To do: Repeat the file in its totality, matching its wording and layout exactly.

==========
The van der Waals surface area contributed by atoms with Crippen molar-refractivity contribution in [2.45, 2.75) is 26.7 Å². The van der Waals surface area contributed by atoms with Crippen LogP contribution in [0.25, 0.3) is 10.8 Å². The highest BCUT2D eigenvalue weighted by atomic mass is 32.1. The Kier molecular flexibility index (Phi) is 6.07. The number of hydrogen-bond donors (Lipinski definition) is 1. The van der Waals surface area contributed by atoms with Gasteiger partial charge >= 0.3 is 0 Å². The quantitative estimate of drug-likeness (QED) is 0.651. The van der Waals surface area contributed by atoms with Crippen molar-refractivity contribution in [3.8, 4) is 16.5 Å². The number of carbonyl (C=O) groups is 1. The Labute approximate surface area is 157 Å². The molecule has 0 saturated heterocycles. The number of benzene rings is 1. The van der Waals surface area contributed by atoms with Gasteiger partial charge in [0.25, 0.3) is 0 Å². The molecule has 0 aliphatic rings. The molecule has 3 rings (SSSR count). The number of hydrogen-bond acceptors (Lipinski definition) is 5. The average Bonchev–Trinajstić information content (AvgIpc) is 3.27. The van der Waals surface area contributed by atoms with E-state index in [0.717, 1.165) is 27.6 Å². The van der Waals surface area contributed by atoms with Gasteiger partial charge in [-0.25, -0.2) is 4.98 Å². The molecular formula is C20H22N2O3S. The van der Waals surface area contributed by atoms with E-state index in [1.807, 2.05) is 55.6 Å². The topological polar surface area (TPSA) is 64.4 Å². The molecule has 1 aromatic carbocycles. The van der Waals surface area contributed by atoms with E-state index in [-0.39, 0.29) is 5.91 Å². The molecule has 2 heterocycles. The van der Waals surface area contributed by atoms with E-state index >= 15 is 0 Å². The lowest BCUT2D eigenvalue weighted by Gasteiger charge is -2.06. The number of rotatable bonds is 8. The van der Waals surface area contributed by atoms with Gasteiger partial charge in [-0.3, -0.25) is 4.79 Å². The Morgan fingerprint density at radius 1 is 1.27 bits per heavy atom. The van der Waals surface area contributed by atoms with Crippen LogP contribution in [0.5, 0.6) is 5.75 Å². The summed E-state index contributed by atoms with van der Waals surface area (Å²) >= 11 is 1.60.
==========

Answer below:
The van der Waals surface area contributed by atoms with Crippen molar-refractivity contribution in [2.45, 2.75) is 26.7 Å². The van der Waals surface area contributed by atoms with Crippen LogP contribution in [0.25, 0.3) is 10.8 Å². The highest BCUT2D eigenvalue weighted by atomic mass is 32.1. The Kier molecular flexibility index (Phi) is 6.07. The number of hydrogen-bond donors (Lipinski definition) is 1. The van der Waals surface area contributed by atoms with Gasteiger partial charge >= 0.3 is 0 Å². The quantitative estimate of drug-likeness (QED) is 0.651. The van der Waals surface area contributed by atoms with Crippen molar-refractivity contribution in [3.8, 4) is 16.5 Å². The number of carbonyl (C=O) groups is 1. The Labute approximate surface area is 157 Å². The molecule has 0 saturated heterocycles. The number of benzene rings is 1. The van der Waals surface area contributed by atoms with Gasteiger partial charge in [0.25, 0.3) is 0 Å². The molecule has 0 aliphatic rings. The molecule has 3 rings (SSSR count). The number of hydrogen-bond acceptors (Lipinski definition) is 5. The average Bonchev–Trinajstić information content (AvgIpc) is 3.27. The van der Waals surface area contributed by atoms with E-state index in [0.717, 1.165) is 27.6 Å². The van der Waals surface area contributed by atoms with Gasteiger partial charge in [-0.25, -0.2) is 4.98 Å². The molecular formula is C20H22N2O3S. The van der Waals surface area contributed by atoms with E-state index in [1.807, 2.05) is 55.6 Å². The topological polar surface area (TPSA) is 64.4 Å². The molecule has 1 aromatic carbocycles. The van der Waals surface area contributed by atoms with E-state index in [-0.39, 0.29) is 5.91 Å². The molecule has 2 heterocycles. The van der Waals surface area contributed by atoms with E-state index >= 15 is 0 Å². The lowest BCUT2D eigenvalue weighted by Gasteiger charge is -2.06. The number of rotatable bonds is 8. The van der Waals surface area contributed by atoms with Gasteiger partial charge in [-0.3, -0.25) is 4.79 Å². The Morgan fingerprint density at radius 1 is 1.27 bits per heavy atom. The van der Waals surface area contributed by atoms with Crippen LogP contribution in [0.5, 0.6) is 5.75 Å². The summed E-state index contributed by atoms with van der Waals surface area (Å²) >= 11 is 1.60.